Wednesday, October 10, 2007

Why test parallelism on a simple function?

On my last blog anonymous asked:

would a more expensive line-match-function make it more obvious if you are working in parallel?
I would say that one should be able to demonstrate that transparently supporting the potential for parallelism should be near free. If you can use a parallel algorithm to solve a problem that doesn't benefit much from parallelism with roughly the same or better performance characteristics as the serial code then it should be a lot better when you actually give it a more complex problem. Basically, parallelism should be free. A lot of people have commented on Tim Bray's blogs that his test is unsuited for demonstrating the benefits of parallelism because it is IO bound. Tim claims this isn't true, and I suspect there's some truth to that if you have really optimized IO, but I do think the benefits of parallelization for him problem are very limited. That being said, one thing that it he has clearly demonstrated is that parallelism isn't free. His "obvious" newbie solution in Erlang performed horribly and was considerably longer than the Ruby solution. Others have greatly improved the performance with extremely long, complicated chunks of code, but have yet to match Ruby. I find that really sad. So I would like to prove that parallelism can be almost free, meaning:
  1. Leveraging it does not impose a significant additional cognitive load on the programmer.
  2. Problems that are not effectively parallelizable should execute "about as fast" when parallel functionality is used as with serial code.
From an interface perspective I think I have it with the monadic interface to the file. I just need to work out some bugs or change the interface to make them go away. I'll write more on this when I've worked out some of the wrinkles. So that leaves the performance problem. One of the big challenges with parallelization is that spawning new threads or processes is very expensive, and synchronization is somewhat expensive, so it's very easy for the cost of parallelization to overwhelm the cost of the actual solution. The most straight forward way to address this problem is to not parallelize when the function is not complex enough or the input data set isn't large enough to justify it, but that is back to imposing a cognitive load on the programmer because he has to figure that out. Either that or always "start serial" and use runtime profiling tricks to detect if the problem is worth parallelizing, which sounds expensive put probably has merit. Another challenge is knowing how to divide up the problem to avoid excessive synchronization and/or messaging. When processing a file line-by-line, one could send each line out to be processed independently, but that requires a lot of messaging and synchronization if you don't have lock-free messaging. So really you want to break the problem into properly sized chunks and send each chunk as a message rather than simply use the most natural division. Figuring out how big a chunk should be (or how many chunks you should have) is a challenge because it is problem and runtime dependent. Again, this creates the potential to burden the programmer, use complex and potentially expensive runtime profiling, or somehow come up with a magic cheap hueristic. So you can either solve the problems above, or you can have sufficiently cheap parallelism that you don't need good solutions. Right now I'm going after the sufficiently cheap approach. What I have so far is a mapreduce-style function using Scala Actors that breaks a file into chunks of lines and sends them off to be processed by an Actors. I plan on adding a parallel foreach function that could be used for problems like Widefinder using a parallel hash map. Performance wise it's looking promising. Here's some numbers (using my 5+ year old machine): Serial:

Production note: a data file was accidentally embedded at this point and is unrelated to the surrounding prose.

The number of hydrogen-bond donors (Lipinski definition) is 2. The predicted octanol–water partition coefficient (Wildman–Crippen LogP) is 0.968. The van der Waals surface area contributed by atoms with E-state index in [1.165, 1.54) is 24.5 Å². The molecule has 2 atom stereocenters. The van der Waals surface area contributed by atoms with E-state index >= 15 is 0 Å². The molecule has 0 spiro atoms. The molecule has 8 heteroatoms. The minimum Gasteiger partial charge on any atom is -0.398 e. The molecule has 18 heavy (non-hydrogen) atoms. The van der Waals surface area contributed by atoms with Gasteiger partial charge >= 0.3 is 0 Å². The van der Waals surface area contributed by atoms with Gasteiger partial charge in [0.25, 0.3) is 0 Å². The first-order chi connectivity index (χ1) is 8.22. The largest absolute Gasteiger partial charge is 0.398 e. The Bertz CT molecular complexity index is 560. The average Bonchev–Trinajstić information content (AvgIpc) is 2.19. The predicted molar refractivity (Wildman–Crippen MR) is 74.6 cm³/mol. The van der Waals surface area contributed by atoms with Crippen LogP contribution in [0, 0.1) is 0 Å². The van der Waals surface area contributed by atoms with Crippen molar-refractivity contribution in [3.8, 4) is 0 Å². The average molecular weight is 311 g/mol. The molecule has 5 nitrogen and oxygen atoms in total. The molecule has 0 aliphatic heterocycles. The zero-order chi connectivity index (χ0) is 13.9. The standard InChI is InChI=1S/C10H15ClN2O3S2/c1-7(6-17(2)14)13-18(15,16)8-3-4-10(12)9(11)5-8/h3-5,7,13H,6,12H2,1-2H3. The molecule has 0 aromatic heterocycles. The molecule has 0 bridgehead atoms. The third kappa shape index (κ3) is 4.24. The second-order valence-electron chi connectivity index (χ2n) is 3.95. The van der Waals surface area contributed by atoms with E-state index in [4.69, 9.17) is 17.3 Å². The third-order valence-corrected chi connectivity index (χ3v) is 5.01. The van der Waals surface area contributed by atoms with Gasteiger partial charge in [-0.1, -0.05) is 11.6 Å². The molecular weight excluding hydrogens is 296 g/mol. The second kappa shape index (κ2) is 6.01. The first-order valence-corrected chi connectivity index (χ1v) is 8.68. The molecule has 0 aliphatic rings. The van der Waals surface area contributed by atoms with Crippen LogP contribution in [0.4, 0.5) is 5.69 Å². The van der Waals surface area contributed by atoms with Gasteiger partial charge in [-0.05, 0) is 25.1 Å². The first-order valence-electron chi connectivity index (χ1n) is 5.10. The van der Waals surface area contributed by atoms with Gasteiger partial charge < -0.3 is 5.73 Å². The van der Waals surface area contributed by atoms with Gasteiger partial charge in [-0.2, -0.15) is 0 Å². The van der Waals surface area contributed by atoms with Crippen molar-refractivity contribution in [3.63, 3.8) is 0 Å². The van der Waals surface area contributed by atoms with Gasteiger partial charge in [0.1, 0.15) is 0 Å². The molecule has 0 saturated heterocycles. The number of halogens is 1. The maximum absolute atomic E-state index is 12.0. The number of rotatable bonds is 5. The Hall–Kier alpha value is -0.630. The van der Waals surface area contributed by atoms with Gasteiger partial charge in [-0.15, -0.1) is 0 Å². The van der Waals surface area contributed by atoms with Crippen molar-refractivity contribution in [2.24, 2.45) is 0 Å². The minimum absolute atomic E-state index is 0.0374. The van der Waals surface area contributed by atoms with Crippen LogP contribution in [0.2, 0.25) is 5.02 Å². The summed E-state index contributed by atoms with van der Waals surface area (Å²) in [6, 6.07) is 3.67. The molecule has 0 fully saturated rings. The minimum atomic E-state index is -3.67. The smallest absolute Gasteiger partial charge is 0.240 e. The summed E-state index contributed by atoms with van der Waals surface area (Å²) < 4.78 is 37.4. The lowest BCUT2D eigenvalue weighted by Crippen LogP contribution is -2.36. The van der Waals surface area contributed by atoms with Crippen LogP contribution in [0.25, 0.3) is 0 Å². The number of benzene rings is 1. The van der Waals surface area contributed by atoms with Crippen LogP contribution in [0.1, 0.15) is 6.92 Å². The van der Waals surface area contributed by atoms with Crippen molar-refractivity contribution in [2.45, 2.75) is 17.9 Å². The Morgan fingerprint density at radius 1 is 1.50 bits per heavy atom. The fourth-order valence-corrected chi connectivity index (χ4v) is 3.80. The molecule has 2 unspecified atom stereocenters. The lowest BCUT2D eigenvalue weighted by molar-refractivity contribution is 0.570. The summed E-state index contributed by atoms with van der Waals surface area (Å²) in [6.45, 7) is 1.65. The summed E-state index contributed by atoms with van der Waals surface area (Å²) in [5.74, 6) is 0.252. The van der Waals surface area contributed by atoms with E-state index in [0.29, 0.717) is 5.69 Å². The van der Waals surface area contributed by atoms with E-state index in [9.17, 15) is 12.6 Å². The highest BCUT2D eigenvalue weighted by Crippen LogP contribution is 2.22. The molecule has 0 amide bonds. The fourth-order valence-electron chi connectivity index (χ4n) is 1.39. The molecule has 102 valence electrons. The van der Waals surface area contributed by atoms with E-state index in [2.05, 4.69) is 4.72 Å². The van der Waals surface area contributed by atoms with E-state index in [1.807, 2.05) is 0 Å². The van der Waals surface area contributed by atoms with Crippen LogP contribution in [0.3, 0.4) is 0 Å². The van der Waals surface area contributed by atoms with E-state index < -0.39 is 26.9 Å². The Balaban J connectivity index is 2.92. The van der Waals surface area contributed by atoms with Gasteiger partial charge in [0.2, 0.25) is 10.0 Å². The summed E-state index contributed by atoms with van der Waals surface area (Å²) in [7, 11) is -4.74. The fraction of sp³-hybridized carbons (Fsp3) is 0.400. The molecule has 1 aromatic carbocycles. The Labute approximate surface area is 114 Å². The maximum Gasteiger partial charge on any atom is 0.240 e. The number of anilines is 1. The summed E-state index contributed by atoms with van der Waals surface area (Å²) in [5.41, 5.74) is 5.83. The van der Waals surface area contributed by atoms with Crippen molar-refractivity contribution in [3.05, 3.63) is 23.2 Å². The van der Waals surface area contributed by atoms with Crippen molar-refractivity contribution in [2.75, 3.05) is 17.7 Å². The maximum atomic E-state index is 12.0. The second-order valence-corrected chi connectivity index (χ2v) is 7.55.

Count: 185300 Serial: 11592 real 0m12.107s user 0m11.254s sys 0m0.784s
Count: 185300 Serial: 11722 real 0m12.225s user 0m11.441s sys 0m0.723s
As you can see the parallel code is slightly slower than the serial code. Across runs their times actually overlap a bit, but serial generally times to be a tad faster. One thing I've noticed is that the deltas between the serial and parallel implementations don't really grow - and to some extent shrink - with increasing input sizes. I believe this is because there is a fixed penalty for setting up the thread pool for the actors. This only has to be done once per process invokation, and appears to cost about 200ms on my machine. In other words, parallelization for file processing can be almost free. I actually think it could be better-than-free, even on a single processor box, if IO was more efficient. My current solution is using a BufferedReader to read in the file one line at a time. This means the IO is probably being done in a less-than-optimal way, and that a lot of work is being done in serial for each line (converting from 8bit ASCII to 16-bit Unicode strings, splitting it into lines). I'd like to use nio to read the file in a block at a time, and then let all this work be done in separate threads. I think then there would be a performance increase because one thread would be doing nothing but reading in buffers as fast as the OS and JVM and provide them, and others would be doing all the computation while the IO thread is blocking. But before that I'm going to get the interface cleaned up and solve the memory problem on large files.